Parents of Florida player who died of heatstroke file suit
GAINESVILLE, Fla. -- The parents of a University of Florida football player who died from heatstroke suffered at summer training camp are suing the school, its athletic department and the hospital where he was treated.
The wrongful death suit filed by Eraste Autin's parents, Dr. David L. Autin and Joan Autin, says athletic department officials were negligent and careless in "failing to prevent, detect or treat the heat-related injury." The suit, which seeks unspecified damages, also says Shands Teaching Hospitals and Clinics caused Autin's death through negligent and careless treatment.
Autin was a 240-pound freshman fullback participating in voluntary workouts on July 19, 2001, when he became disoriented while returning to the UF locker room from the practice field. He ran past the gate leading to the football facility and began to stagger, witnesses said.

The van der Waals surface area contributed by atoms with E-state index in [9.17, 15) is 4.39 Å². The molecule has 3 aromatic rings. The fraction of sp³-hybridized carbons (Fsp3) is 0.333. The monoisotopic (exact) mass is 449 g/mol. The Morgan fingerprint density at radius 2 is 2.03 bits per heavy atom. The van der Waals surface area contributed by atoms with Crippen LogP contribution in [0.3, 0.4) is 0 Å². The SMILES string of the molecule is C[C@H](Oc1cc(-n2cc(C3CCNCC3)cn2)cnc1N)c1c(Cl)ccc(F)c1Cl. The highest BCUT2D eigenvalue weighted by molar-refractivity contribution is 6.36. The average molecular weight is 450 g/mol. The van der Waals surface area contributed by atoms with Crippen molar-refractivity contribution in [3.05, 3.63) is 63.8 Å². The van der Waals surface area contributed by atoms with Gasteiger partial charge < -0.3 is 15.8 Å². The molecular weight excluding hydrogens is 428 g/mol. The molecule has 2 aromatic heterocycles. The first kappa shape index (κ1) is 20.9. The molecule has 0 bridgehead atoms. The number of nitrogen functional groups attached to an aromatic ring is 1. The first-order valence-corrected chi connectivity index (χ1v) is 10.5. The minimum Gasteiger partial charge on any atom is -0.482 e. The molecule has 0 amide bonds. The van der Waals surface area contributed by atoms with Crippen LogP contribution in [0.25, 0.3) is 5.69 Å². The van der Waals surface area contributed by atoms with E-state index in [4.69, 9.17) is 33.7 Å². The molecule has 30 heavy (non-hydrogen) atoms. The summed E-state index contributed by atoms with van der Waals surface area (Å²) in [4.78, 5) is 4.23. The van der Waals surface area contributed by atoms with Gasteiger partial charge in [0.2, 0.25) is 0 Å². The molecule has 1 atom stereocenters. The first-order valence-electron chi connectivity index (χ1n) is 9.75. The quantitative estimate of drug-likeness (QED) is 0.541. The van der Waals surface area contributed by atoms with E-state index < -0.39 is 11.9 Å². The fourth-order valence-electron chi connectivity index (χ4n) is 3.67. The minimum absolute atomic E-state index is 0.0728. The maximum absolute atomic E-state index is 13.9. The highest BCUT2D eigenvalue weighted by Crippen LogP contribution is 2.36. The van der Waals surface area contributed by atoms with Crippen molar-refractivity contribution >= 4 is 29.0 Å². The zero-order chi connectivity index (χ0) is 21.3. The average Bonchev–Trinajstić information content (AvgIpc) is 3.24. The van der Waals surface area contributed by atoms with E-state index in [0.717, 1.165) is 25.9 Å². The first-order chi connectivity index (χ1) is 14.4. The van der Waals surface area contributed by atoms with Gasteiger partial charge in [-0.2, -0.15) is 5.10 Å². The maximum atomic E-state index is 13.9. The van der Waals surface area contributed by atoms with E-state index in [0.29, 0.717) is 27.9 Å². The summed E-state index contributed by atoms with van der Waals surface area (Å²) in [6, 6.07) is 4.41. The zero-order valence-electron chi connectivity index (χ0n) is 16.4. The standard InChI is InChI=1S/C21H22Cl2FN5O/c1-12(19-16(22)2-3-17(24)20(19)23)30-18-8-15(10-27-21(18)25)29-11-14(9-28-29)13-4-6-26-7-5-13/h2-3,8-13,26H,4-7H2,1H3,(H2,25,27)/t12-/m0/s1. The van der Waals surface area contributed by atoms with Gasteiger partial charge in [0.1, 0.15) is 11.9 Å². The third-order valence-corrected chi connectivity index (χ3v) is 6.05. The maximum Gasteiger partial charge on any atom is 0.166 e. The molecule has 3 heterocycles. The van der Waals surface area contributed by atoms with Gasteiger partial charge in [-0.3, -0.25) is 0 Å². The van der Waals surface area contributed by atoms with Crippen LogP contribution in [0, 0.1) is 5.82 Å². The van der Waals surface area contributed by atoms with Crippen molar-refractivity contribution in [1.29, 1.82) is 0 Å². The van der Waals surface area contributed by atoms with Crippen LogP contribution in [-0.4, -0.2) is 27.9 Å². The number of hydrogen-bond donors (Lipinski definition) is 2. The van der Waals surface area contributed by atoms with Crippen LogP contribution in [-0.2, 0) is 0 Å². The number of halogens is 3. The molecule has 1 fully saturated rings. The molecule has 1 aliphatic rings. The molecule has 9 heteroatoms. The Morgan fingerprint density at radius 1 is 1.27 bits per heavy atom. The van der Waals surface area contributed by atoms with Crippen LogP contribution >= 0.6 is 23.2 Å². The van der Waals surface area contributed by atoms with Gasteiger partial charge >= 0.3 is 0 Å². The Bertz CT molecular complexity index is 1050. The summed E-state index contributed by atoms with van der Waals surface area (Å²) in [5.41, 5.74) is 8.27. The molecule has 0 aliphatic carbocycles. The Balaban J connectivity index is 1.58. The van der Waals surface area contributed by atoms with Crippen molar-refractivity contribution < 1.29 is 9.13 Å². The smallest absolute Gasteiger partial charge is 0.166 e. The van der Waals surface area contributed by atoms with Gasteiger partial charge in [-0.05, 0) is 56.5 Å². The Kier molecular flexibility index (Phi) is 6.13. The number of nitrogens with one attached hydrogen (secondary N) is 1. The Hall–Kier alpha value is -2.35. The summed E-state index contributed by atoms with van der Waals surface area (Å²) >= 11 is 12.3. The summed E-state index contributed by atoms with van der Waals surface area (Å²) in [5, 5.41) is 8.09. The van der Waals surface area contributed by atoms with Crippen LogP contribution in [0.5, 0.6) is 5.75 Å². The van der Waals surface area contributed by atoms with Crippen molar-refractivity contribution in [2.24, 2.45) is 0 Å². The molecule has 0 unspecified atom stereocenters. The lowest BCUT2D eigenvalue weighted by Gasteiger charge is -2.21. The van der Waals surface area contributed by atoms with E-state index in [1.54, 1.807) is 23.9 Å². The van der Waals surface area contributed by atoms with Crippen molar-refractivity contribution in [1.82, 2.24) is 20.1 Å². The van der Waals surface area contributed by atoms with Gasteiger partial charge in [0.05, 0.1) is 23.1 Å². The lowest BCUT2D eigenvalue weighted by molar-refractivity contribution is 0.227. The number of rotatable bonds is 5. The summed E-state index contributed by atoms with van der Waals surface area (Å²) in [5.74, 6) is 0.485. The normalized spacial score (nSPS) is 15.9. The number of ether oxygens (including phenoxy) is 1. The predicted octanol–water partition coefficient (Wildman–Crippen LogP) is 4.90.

Autin was taken to Shands, where he died six days later.
No one answered Wednesday at his parent's telephone number in Lafayette, La., and their attorney, Virginia Buchanan of Pensacola, was out of the office and unavailable for comment.
The athletic department said in a statement that "those involved with Eraste's training and care were conscientious and consistently placed the well-being of our student-athletes as our top priority."
University spokesman Steve Orlando and Shands spokeswoman Kimberly Rose said Wednesday they could not comment on the suit, which was filed last month.
Florida players have honored Autin by wearing a black patch on their uniforms reading "A-Ross" for the past two seasons. There is also a plaque honoring Autin on the practice field, and his picture has been included in each of the three UF media guides since his death in memoriam.
In a similar case, the widow of Minnesota Vikings lineman Korey Stringer filed suit against the National Football League last month, claiming the league fosters a "deadly culture" of abusive exercise that contributed to her husband's death. Stringer collapsed of heatstroke during training camp in 2001. He died 15 hours later.
This story is from ESPN.com's automated news wire. Wire index